Ed’s Daily Notes for December 4th   Leave a comment

Bloomberg: Penny Pricing for U.S. Stocks Said to Get Scrutinized

Securities executives are trying to determine if the 12-year-old decision to narrow the price increments for American stock trading has harmed investors, according to two people with knowledge of the matter.

Representatives from exchanges, brokers, mutual funds and regulatory agencies held two conference calls yesterday to discuss concerns about market structure, said the people, who requested anonymity because the discussions were private. One topic was the U.S. mandate in 2001 to trade equities in pennies rather than eighths or sixteenths of a dollar, they said.

Compressing what traders call tick sizes reduced profits for human market makers and helped drive the ascent of high-frequency traders, which now account for about half of U.S. volume, according to data compiled by Tabb Group LLC. Widening price increments for smaller companies to a five or ten cents could spur trading and prompt more initial public offerings, according to U.S. Representative Sean Duffy, who has sponsored legislation to test such a shift.

Just speaking for myself, I rarely trade in less than penny increments. I think nickel or dime increments might be a bit much, but I wouldn’t mind seeing penny increments as the standard.

Washington Free Beacon: Healthcare.gov Security Risks Even Worse After ‘Fix’

The Obamacare insurance marketplace is even more vulnerable to security breaches since the administration “fixed” Healthcare.gov, according to a cyber security expert.

Health and Human Services (HHS) released a progress report on Sunday following its self-imposed Nov. 30 deadline to repair the website, saying that the “team has knocked more than 400 bug fixes and software improvements off the punch list.”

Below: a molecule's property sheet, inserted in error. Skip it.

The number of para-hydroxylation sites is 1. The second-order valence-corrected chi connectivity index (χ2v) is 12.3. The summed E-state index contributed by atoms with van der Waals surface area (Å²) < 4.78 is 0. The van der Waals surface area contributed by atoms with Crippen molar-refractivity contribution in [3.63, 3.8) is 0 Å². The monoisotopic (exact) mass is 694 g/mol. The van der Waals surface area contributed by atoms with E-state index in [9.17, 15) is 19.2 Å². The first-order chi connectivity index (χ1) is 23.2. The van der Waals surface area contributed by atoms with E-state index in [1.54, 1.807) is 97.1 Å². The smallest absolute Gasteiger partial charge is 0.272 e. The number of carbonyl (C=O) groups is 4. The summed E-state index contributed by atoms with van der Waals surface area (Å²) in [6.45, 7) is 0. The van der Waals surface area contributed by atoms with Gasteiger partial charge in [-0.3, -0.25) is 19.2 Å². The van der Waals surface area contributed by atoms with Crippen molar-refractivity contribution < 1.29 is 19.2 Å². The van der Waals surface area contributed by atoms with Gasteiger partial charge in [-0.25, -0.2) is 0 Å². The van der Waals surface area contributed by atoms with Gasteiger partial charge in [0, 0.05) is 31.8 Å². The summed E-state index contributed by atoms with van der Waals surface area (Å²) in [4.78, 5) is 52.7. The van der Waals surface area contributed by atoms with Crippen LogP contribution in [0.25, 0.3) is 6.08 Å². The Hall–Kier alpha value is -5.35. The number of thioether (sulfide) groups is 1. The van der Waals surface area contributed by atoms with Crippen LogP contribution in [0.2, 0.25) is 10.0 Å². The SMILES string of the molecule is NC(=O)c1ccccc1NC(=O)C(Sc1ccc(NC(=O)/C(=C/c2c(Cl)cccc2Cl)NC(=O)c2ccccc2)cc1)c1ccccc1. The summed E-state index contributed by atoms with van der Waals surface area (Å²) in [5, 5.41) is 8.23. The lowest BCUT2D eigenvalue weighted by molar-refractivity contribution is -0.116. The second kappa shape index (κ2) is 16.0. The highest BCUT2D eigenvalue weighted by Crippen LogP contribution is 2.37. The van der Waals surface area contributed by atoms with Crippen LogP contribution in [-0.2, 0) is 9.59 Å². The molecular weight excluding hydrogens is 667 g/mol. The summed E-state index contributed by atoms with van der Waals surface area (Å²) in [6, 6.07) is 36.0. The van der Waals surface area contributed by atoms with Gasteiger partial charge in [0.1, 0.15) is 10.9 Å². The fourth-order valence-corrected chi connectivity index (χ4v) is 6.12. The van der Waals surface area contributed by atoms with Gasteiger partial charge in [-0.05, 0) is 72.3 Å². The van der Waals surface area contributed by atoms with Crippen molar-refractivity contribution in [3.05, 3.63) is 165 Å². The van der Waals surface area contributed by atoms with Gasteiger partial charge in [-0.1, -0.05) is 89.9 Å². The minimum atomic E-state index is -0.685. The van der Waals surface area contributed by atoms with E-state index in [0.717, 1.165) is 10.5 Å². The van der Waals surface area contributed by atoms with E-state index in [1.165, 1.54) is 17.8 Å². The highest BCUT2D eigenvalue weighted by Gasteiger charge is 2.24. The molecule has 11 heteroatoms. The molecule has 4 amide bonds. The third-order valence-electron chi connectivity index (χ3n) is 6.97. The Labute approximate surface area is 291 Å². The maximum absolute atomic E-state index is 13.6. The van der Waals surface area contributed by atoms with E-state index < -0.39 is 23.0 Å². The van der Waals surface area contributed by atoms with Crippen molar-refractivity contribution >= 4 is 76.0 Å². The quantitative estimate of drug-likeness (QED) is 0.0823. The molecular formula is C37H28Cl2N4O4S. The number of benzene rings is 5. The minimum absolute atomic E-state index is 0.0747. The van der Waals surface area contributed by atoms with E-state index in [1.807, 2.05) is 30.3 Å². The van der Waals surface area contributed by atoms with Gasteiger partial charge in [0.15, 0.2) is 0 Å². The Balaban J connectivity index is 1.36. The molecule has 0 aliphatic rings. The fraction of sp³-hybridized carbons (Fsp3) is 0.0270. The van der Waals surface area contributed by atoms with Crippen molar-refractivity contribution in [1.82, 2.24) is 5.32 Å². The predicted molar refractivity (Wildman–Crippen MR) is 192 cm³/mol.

The administration said that the “site capacity is stable at its intended level,” though the site continued to crash on Monday.

The eight-page report made no mention of the website’s numerous security flaws, which experts say put Americans’ personal information at risk.

“It doesn’t appear that any security fixes were done at all,” David Kennedy, CEO of the online security firm TrustedSec, told the Washington Free Beacon.

Kennedy said fundamental safeguards missing from Healthcare.gov that were identified by his company more than a month ago have yet to be put in place.

“There are a number of security concerns already with the website, and that’s without even actually hacking the site, that’s just a purely passive analysis of [it],” he said. “We found a number of critical exposures that were around sensitive information, the ability to hack into the site, things like that. We reported those issues and none of those appear to have been addressed at all.”

After warning Americans when testifying before Congress on Nov. 19 to stay away from Healthcare.gov, Kennedy now says the situation is even worse.

“They said they implemented over 400 bug fixes,” he said. “When you recode the application to fix these 400 bugs—they were rushing this out of the door to get the site at least so it can work a little bit—you’re introducing more security flaws as you go along with it because you don’t even check that code.”

“I’m a little bit more skeptical now, and I would still definitely advise individuals to not use the website because it’s definitely something that I don’t believe is secure and neither did the four individuals that testified in front of Congress,” Kennedy said. “I think there’s some major security concerns there around privacy and information, and they haven’t even come close to being addressed, and won’t be in the short term.”

That sounds like good advice.

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Posted December 4, 2013 by edmcgon in Market Analysis, News

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